Thoughts on Holbrooke


Diplomacy is a paradoxically insular world. And most of the nation’s foreign affairs get little treatment in the headlines. So I imagine that more than a few readers are wondering why we’re giving such major treatment to the death of an Obama administration official who many of you probably have never heard of or perhaps only in passing.

As the obituaries note, Holbrooke was key figure in US diplomacy for almost half a century. One fun fact: he authored a substantial portion of the Pentagon Papers. What may or may not come through as clearly was the size of the personality and the doggedness — a fact that likely kept him from the top job of Secretary of State in this and last Democratic administration.Vice President Biden’s statement contains these two sentence: “Richard Holbrooke was a larger than life figure, who through his brilliance, determination and sheer force of will helped bend the curve of history in the direction of progress … He was a tireless negotiator, a relentless advocate for American interests, and the most talented diplomat we’ve had in a generation.”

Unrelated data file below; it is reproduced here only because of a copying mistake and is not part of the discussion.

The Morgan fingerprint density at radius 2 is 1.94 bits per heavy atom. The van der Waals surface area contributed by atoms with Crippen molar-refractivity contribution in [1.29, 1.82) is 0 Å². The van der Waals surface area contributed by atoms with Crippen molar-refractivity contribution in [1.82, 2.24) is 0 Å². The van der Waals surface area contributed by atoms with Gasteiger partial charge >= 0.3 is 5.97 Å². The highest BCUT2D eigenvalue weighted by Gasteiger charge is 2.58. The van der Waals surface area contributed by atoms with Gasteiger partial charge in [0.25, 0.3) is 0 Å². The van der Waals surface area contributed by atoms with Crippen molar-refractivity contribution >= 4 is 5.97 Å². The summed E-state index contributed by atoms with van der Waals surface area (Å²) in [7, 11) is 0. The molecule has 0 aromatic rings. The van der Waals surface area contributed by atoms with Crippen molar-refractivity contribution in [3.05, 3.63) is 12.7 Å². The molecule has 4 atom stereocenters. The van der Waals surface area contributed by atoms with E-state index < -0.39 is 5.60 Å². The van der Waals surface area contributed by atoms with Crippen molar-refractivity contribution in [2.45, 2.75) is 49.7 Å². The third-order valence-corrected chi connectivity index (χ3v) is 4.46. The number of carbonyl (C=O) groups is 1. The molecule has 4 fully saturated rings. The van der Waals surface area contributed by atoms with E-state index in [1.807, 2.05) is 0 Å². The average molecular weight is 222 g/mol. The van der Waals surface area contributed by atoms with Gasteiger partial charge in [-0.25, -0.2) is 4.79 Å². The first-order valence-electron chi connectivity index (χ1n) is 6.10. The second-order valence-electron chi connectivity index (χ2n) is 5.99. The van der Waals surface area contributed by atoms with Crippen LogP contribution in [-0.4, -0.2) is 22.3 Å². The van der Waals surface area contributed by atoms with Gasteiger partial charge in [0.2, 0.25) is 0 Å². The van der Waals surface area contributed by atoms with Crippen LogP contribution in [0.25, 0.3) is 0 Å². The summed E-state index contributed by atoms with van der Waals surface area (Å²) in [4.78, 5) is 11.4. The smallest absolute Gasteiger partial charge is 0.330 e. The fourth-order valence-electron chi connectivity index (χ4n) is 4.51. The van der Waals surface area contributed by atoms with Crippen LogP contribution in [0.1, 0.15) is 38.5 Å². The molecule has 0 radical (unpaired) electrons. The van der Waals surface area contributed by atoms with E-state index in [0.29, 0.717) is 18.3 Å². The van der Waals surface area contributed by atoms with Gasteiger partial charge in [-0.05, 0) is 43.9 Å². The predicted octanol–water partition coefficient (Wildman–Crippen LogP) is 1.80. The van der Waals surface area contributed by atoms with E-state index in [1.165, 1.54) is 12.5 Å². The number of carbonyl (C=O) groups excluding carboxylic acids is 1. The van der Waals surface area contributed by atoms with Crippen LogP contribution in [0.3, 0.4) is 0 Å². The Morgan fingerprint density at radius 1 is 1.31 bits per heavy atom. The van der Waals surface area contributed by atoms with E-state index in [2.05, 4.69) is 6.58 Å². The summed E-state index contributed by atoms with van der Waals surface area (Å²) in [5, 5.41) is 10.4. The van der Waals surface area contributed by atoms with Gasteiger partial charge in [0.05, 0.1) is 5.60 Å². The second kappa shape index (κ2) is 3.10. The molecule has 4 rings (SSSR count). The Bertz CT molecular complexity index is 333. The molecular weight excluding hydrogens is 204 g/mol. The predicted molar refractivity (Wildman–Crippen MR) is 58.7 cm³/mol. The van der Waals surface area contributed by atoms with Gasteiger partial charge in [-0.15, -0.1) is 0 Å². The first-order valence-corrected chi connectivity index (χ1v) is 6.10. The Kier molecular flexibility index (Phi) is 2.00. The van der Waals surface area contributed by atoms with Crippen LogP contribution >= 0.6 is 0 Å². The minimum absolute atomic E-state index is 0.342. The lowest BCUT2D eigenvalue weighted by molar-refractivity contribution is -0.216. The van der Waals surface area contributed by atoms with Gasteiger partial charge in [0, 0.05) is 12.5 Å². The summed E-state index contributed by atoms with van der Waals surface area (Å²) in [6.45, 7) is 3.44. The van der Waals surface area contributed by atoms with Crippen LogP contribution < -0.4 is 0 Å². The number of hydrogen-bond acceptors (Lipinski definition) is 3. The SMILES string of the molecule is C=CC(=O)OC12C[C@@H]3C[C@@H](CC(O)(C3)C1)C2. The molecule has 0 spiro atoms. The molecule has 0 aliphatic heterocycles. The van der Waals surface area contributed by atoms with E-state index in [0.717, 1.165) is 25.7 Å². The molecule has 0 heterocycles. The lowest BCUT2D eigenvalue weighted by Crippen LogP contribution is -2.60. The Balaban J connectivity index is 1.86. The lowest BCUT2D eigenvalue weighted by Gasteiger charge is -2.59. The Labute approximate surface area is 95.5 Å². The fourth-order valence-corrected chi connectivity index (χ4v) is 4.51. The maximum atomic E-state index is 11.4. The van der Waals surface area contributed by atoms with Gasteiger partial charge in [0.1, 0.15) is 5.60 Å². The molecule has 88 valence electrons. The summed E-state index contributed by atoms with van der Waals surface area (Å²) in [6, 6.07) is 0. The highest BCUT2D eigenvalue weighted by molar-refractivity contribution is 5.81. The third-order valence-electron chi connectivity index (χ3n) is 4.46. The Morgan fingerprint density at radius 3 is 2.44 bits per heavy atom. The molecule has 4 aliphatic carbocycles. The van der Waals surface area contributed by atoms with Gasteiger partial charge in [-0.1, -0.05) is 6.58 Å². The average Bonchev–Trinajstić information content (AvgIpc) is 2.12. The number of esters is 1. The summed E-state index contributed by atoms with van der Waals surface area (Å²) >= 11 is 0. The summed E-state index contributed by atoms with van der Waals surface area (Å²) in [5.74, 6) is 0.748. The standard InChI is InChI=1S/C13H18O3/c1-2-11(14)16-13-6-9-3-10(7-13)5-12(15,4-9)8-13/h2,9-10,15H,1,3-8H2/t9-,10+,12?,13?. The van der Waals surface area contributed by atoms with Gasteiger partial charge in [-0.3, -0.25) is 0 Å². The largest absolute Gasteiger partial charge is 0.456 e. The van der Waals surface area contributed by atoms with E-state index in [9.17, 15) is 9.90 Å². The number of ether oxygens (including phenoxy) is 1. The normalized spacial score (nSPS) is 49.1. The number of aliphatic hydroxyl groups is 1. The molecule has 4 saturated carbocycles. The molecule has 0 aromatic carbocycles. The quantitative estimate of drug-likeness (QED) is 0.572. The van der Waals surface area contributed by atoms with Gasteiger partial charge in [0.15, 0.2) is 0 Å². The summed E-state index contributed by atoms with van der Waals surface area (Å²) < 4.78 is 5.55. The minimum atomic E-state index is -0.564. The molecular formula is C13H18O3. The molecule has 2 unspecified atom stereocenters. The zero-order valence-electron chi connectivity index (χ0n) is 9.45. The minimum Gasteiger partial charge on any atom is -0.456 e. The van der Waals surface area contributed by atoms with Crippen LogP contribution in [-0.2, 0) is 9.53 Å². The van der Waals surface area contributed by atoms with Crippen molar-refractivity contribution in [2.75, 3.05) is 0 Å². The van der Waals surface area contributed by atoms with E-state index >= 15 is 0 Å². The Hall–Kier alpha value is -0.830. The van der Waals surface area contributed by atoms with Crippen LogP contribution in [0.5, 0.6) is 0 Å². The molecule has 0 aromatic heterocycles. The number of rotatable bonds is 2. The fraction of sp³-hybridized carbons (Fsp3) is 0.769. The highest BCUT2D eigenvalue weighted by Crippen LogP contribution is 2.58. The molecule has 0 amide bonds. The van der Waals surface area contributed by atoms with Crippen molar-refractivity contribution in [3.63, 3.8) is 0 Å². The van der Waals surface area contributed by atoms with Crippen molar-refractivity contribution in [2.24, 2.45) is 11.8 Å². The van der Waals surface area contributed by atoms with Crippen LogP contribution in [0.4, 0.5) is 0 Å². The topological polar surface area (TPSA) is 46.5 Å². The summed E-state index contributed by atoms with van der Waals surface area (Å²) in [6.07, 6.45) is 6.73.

His reputation rests on his role in ending the war in Yugoslavia, where he demonstrated a cold-eyed, unabashedly pragmatic mix of cajoling, bullying, threatening and negotiating mixed with bombing to achieve an eminently just and moral end, which makes him on several levels a hero to many of us.

I interviewed Holbrooke once at length about seven years ago. And he was kind enough to attend a party for TPM which our Editor at Large Steve Clemons hosted this spring. If my memory serves he had only just back from an angioplasty procedure, which perhaps presaged this final illness.

If you’re interested in learning more, I can’t recommend enough reading To End a War, his memoir of the diplomatic struggle to end the war in Yugoslavia. Holbrooke was the architect of the Dayton Accords. Wonderful book.

According to the Post, family members say his last words as he was sedated for surgery were: “You’ve got to stop this war in Afghanistan.”

It’s a line I’m sure we’ll hear more of.


Josh Marshall is editor and publisher of